Zoologist, media consultant, and science writer, Dr Karl Shuker is also one of the best known cryptozoologists in the world. He is the author of such seminal works as Mystery Cats of the World (1989), The Lost Ark: New and Rediscovered Animals of the 20th Century (1993; greatly expanded in 2012 as The Encyclopaedia of New and Rediscovered Animals), Dragons: A Natural History (1995), In Search of Prehistoric Survivors (1995), The Unexplained (1996), From Flying Toads To Snakes With Wings (1997), Mysteries of Planet Earth (1999), The Hidden Powers of Animals (2001), The Beasts That Hide From Man (2003), Extraordinary Animals Revisited (2007), Dr Shuker's Casebook (2008), Karl Shuker's Alien Zoo: From the Pages of Fortean Times (2010), Cats of Magic, Mythology, and Mystery (2012), Mirabilis: A Carnival of Cryptozoology and Unnatural History (2013), Dragons in Zoology, Cryptozoology, and Culture (2013), The Menagerie of Marvels (2014), A Manifestation of Monsters (2015), Here's Nessie! (2016), and what is widely considered to be his cryptozoological magnum opus, Still In Search Of Prehistoric Survivors (2016) - plus, very excitingly, his first two long-awaited, much-requested ShukerNature blog books (2019, 2020).

Dr Karl Shuker's Official Website - http://www.karlshuker.com/index.htm

IMPORTANT: To view a complete, regularly-updated listing of my ShukerNature blog's articles (each one instantly clickable), please click HERE!

IMPORTANT: To view a complete, regularly-updated listing of my published books (each one instantly clickable), please click HERE!

IMPORTANT: To view a complete, regularly-updated listing of my Eclectarium blog's articles (each one instantly clickable), please click HERE!

IMPORTANT: To view a complete, regularly-updated listing of my Starsteeds blog's poetry and other lyrical writings (each one instantly clickable), please click HERE!

Search This Blog



Friday, 4 March 2011


On 2 February 2011, I posted a listing of the Top Ten most-viewed ShukerNature posts of all time - which attracted a considerable number of views itself, and also threw up some surprising results. Not least of these was the extraordinary discovery that if a ShukerNature post happened to feature a blue-coloured animal, it stood a much greater than average chance of attracting an exceptionally large number of views - but why?

I still have no satisfactory answer to that question - but what I do have is the latest listing of the Top Ten most-viewed ShukerNature posts, which is presented below. And as you will see, even in just a month, there have been some interesting changes, not least of which is the debut very near to the top of the chart of a post that was only uploaded during the past month, and yet which has proven so popular that it has effortlessly exceeded the viewing counts of almost all of the other one hundred-plus posts that I have uploaded here during the past two years since my ShukerNature blog was launched. But again, I have absolutely no idea why this particular post's subject has proven so inordinately popular.

Consequently, please cast your eyes over this list, and see what conclusions you can draw. The positions occupied by the Top Ten entries from the previous month's list are presented in red.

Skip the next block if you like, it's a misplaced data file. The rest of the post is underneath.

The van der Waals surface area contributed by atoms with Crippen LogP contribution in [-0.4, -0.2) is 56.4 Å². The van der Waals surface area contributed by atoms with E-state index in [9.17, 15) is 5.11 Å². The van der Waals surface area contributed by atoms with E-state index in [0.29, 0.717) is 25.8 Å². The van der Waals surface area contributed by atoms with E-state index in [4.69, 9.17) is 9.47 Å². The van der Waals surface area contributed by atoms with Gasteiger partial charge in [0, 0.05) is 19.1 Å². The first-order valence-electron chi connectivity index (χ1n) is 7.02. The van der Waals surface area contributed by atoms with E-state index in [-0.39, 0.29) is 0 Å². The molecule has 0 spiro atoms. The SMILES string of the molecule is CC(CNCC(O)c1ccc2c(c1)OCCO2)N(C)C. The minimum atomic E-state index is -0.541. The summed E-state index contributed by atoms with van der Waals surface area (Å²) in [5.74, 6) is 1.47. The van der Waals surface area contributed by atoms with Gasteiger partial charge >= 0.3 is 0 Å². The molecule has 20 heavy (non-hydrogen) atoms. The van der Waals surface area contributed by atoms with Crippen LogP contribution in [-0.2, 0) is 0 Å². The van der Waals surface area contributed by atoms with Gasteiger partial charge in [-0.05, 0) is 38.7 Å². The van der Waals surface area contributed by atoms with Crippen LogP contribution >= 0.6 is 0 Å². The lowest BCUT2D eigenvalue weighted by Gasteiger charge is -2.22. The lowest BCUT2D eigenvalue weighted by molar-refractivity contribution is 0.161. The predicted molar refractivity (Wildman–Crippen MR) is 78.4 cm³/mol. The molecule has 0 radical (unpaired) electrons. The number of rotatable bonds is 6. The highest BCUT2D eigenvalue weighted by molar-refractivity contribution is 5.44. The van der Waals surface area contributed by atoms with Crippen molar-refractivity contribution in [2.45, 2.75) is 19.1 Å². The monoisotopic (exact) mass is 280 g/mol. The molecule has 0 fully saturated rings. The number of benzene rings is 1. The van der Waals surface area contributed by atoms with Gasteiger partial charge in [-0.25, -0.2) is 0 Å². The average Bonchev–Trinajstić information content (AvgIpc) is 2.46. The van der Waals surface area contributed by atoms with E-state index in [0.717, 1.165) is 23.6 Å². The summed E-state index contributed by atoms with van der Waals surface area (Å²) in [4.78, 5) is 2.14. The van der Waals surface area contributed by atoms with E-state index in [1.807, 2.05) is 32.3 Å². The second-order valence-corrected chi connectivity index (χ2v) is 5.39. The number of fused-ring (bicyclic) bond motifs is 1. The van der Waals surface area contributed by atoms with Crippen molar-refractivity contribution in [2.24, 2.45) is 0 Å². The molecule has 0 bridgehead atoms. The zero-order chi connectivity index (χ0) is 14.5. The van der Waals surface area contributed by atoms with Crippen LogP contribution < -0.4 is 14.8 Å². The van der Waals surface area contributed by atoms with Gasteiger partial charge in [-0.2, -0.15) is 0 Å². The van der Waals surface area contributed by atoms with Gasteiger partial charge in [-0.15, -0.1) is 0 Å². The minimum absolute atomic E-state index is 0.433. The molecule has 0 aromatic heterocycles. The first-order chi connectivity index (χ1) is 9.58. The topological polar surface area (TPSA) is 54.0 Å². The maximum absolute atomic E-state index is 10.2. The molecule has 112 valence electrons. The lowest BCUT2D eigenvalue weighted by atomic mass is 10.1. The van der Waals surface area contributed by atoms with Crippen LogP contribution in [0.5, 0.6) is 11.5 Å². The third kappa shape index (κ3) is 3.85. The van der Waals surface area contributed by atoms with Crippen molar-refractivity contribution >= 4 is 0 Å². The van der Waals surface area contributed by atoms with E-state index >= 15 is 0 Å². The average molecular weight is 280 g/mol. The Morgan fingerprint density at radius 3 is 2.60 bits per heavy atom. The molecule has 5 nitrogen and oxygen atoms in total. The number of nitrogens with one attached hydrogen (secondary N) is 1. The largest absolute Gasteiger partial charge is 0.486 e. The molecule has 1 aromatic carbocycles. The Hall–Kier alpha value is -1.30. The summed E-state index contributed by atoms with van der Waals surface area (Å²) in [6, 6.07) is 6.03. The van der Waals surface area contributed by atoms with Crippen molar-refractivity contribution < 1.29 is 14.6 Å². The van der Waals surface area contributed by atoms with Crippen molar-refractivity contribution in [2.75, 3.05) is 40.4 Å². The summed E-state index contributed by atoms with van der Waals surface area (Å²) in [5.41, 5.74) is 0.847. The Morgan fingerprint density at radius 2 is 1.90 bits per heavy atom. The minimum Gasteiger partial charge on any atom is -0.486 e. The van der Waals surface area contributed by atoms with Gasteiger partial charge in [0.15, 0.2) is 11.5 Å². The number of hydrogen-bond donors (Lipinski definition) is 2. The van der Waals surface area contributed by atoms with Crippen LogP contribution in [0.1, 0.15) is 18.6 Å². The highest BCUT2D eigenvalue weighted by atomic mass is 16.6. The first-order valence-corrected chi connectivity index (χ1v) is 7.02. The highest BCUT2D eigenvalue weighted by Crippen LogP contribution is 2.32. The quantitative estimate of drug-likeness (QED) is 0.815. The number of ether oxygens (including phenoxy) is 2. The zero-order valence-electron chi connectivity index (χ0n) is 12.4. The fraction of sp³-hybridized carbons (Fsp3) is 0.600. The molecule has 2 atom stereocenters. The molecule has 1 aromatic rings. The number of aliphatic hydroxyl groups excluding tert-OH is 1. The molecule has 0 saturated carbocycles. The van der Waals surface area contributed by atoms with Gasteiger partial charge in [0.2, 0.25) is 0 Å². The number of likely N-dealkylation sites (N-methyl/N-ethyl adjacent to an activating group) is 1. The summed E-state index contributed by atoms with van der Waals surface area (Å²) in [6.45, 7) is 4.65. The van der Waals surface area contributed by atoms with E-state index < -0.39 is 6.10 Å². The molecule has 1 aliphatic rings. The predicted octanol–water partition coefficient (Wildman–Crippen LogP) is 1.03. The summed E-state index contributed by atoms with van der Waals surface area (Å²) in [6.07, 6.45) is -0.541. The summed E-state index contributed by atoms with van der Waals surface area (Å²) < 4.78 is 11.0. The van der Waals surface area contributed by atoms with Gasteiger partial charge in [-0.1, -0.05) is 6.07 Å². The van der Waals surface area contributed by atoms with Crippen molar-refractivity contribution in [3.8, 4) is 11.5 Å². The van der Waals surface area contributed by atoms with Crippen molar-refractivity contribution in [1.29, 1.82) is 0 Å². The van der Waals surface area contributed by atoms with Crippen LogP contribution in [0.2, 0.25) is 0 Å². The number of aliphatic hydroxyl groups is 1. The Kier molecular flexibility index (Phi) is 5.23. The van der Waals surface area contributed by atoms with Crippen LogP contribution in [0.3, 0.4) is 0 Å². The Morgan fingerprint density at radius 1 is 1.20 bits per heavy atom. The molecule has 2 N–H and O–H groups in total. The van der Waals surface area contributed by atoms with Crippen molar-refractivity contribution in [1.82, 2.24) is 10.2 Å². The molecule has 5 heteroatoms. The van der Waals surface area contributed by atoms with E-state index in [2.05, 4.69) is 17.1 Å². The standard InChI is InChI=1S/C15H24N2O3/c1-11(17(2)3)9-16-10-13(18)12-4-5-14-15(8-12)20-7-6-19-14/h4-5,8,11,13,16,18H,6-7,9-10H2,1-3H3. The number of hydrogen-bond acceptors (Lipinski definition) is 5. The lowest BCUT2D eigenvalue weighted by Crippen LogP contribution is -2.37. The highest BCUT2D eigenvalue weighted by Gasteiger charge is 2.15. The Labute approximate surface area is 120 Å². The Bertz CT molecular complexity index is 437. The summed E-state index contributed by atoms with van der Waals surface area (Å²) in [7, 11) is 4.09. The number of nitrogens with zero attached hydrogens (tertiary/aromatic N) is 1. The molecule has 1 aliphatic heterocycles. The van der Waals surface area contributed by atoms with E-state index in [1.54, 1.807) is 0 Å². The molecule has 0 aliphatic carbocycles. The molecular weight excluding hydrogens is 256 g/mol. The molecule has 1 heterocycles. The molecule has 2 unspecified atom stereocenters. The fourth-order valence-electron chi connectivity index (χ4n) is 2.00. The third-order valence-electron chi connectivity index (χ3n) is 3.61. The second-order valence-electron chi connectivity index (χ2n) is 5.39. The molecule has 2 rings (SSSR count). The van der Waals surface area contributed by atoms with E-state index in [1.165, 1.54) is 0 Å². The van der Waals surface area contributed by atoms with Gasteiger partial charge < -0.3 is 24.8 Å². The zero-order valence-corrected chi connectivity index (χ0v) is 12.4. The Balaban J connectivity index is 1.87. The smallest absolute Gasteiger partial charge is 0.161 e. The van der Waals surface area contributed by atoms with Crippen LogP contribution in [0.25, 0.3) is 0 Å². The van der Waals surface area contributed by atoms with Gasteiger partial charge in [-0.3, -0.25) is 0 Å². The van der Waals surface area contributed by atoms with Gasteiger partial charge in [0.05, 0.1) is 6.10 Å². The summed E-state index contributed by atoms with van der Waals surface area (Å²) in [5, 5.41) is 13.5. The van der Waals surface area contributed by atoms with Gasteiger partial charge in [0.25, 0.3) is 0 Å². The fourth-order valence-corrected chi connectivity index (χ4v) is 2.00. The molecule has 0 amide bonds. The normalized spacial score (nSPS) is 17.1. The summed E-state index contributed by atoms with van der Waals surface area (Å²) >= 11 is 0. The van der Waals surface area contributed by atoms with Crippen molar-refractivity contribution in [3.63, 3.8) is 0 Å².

#1: The mystery blue spider of Yorkshire (25 August 2010) (1)

#2: Behold, Trunko!! (Trunko exclusive #1) (6 September 2010) (2)

#3: Archangel feathers (3 February 2011) (-)

#4: South Africa's hairless blue horse (24 March 2010) (4)

#5: Two more Trunko photos (Trunko exclusive #2) (9 September 2010) (3)

#6: Dragons of Babylon and dinosaurs of the Bible (18 January 2011) (5)

#7: Blue tigers (17 May 2009) (8)

#8: Smethwick devil (4 September 2010) (6)

#9: Orang pendek (24 November 2010) (7)

#10: A diversity of devil-fishes (6 March 2009) (10)

If nothing else, archangel feathers have certainly attracted very appreciable attention, and the blue connection is still very much alive - so make of that what you will!


  1. Hi Karl, I have tried getting the message to you a couple of different ways but I had not heard back.
    I recently posted a blog on Sea Elephants and noting a Cryptid I had not heard of before, The Gambian Sea Elephant. My frank response was that somebody had not read one of your books very carefully and had confused Gambo with Trunko. Did you know of the situation and did you have any opinion on that?

    Fo my own blog I notice there is a very strong interest in Giant Anacondas. And Toledo, Ohio- but I know why THAT is.

    Best Wishes, Dale D.

  2. Hi Dale, No, I haven't received any message from you re this subject until now. Interesting, but very likely indeed to have resulted from a confusion between Gambo and Trunko. Thanks for bringing it to my attention, though. All the best, Karl

  3. Unfortunately not many mention the source for their "Gambian Sea Elephant". Maybe the source for this confusion is this entry in Chad Arment's cryptid checklist for Africa?

    "Sea Elephant"
    Reported from coast of Gambia
    Shuker 1998c

    (Shuker, K.P.N. 1998c. The secret animals of Senegambia. Fate (Nov.): 46-50.)


  4. This may well explain it, Markus, because my cited article only documents Gambo; obviously, it doesn't mention Trunko, because Trunko was from South Africa, not West Africa. So there is no "sea elephant reported from the coast of Gambia" in my article, because no such creature has ever been reported. All the best, Karl